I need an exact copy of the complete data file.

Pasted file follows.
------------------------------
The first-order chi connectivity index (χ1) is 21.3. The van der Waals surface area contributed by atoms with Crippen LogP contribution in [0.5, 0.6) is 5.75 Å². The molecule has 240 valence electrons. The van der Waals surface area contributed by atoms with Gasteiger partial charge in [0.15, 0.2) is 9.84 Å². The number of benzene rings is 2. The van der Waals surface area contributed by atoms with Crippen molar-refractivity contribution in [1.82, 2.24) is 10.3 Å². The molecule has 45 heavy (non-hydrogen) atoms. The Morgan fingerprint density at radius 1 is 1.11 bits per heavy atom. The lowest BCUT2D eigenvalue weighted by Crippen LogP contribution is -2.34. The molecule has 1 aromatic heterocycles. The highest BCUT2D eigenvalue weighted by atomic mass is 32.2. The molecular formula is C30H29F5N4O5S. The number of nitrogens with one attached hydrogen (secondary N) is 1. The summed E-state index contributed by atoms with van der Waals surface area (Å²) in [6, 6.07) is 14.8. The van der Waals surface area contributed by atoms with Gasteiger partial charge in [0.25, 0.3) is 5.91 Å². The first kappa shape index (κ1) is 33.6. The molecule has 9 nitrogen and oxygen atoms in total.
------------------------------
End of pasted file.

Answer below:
The first-order chi connectivity index (χ1) is 21.3. The van der Waals surface area contributed by atoms with Crippen LogP contribution in [0.5, 0.6) is 5.75 Å². The molecule has 240 valence electrons. The van der Waals surface area contributed by atoms with Gasteiger partial charge in [0.15, 0.2) is 9.84 Å². The number of benzene rings is 2. The van der Waals surface area contributed by atoms with Crippen molar-refractivity contribution in [1.82, 2.24) is 10.3 Å². The molecule has 45 heavy (non-hydrogen) atoms. The Morgan fingerprint density at radius 1 is 1.11 bits per heavy atom. The lowest BCUT2D eigenvalue weighted by Crippen LogP contribution is -2.34. The molecule has 1 aromatic heterocycles. The highest BCUT2D eigenvalue weighted by atomic mass is 32.2. The molecular formula is C30H29F5N4O5S. The number of nitrogens with one attached hydrogen (secondary N) is 1. The summed E-state index contributed by atoms with van der Waals surface area (Å²) in [6, 6.07) is 14.8. The van der Waals surface area contributed by atoms with Gasteiger partial charge in [0.25, 0.3) is 5.91 Å². The first kappa shape index (κ1) is 33.6. The molecule has 9 nitrogen and oxygen atoms in total.